- A new statement from hundreds of former federal prosecutors says the special counsel Robert Mueller’s findings show Donald Trump would have been charged with obstruction if he wasn’t currently president.
- “Each of us believes that the conduct of President Trump described in Special Counsel Robert Mueller’s report would, in the case of any other person not covered by the Office of Legal Counsel policy against indicting a sitting President, result in multiple felony charges for obstruction of justice,” the statement said.
- The statement, released on Monday, was signed by over 370 former federal prosecutors who served under both Republican and Democratic administrations.
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The special counsel Robert Mueller’s findings in the Russia investigation would have resulted in obstruction charges against President Donald Trump if he wasn’t currently in office, according to a statement signed by over 370 former federal prosecutors and published Monday.
“Each of us believes that the conduct of President Trump described in Special Counsel Robert Mueller’s report would, in the case of any other person not covered by the Office of Legal Counsel policy against indicting a sitting President, result in multiple felony charges for obstruction of justice,” the former federal prosecutors, who said they served under both Republican and Democratic administrations, wrote.
“The Mueller report describes several acts that satisfy all of the elements for an obstruction charge,” the statement added. Correspondingly, the statement pointed to the president’s alleged efforts to have Mueller fired and “to falsify evidence about that effort,” to limit the scope of the probe, and to prevent witnesses from cooperating with investigators working on the probe.
The special counsel’s report on Russia election interference outlined 11 potential instances of obstruction by the president, but Mueller ultimately declined to offer a conclusion on whether Trump committed obstruction.
Mueller’s report laid out three main reasons why prosecutors didn’t indict Trump or suggest he should be charged:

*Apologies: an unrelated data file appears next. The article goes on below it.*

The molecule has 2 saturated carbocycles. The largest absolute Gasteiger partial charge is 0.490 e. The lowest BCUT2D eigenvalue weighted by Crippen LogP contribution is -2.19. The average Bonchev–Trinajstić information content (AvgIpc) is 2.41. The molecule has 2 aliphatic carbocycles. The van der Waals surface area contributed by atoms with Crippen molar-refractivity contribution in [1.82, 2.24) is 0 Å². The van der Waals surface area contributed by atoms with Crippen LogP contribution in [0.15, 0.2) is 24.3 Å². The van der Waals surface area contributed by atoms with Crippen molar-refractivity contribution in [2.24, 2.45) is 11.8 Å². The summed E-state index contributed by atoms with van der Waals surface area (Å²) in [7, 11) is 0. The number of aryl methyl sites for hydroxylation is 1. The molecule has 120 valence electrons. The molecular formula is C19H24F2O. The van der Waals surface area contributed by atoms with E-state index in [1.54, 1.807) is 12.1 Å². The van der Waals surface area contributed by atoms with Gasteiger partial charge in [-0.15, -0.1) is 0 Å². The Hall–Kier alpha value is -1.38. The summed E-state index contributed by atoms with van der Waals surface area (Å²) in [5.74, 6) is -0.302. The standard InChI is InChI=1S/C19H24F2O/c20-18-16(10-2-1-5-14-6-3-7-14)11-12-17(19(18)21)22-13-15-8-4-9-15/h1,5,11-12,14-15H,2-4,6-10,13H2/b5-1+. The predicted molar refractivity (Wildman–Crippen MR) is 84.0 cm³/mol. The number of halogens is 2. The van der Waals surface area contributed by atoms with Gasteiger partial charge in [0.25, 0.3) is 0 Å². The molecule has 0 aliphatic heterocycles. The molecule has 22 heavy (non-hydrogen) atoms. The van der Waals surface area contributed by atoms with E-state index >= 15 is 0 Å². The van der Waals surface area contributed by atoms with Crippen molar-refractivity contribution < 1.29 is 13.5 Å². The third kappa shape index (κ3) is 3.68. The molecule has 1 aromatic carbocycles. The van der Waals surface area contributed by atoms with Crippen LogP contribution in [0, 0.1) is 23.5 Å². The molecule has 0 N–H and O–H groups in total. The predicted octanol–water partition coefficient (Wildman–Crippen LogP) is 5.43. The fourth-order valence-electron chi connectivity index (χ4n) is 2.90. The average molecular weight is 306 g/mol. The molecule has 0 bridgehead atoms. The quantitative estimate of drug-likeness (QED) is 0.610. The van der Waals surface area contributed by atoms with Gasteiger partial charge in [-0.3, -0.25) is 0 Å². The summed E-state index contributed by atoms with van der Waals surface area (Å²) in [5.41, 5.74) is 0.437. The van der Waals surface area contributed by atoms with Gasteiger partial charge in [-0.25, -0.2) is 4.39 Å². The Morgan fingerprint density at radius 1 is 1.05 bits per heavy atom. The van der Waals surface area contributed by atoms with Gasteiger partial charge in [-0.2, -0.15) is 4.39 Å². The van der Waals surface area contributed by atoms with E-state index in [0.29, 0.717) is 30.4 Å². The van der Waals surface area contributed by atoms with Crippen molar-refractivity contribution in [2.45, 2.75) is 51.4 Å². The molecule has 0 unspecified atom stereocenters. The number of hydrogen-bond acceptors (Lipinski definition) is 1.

- They adhered to the OLC’s 1973 decision that a sitting president cannot be indicted.
- They believed that if their report suggested Trump could face federal charges without actually bringing them, it would not be fair because there would be no trial, and he wouldn’t have an opportunity to clear himself.
- Mueller did not consider filing a sealed indictment against Trump out of fear that it would be leaked and significantly impede his ability to govern.
Mueller’s report also said Trump’s efforts to obstruct justice in the investigation failed largely because his staff and aides refused to follow his orders.
All of [Trump’s] conduct - trying to control and impede the investigation against the President by leveraging his authority over others - is similar to conduct we have seen charged against other public officials and people in powerful positions,” the former prosecutors wrote.
The former federal prosecutors said that to look at “the facts” outlined by Mueller and conclude and say that a prosecutor could not “probably sustain a conviction for obstruction of justice … runs counter to logic and our experience.”
Mueller in his report also said he did not find sufficient evidence to conclude Trump’s campaign conspired with Russia. And although he declined to make a judgment on whether Trump obstructed justice, Attorney General William Barr concluded there wasn’t enough evidence to charge Trump with obstruction.
House Democrats are now in a tug-of-war with the Justice Department to obtain a full, un-redacted version of the Mueller report and its underlying evidence. They argue they need all of Mueller’s findings so they can appropriately conduct oversight of the executive branch.
But the Justice Department is resisting turning over the documents, which prompted Democrats to launch formal proceedings on Monday to hold Barr in contempt of Congress.
“The Attorney General’s failure to comply with our subpoena, after extensive accommodation efforts, leaves us no choice but to initiate contempt proceedings in order to enforce the subpoena and access the full, unredacted report,” House Judiciary Chairman Jerry Nadler said in a statement. “If the Department presents us with a good faith offer for access to the full report and the underlying evidence, I reserve the right to postpone these proceedings.”
Lawmakers are also in talks with the special counsel to set a date for him to testify before Congress about his findings in the Russia probe. Rep. David Cicilline, who also sits on the judiciary committee, said on Sunday that the panel was aiming for a hearing date of May 15 but had not yet finalised it with Mueller.
Trump initially said he would not stand in the way of Mueller testifying. But over the weekend, the president changed his tune and spoke out against the proposal.
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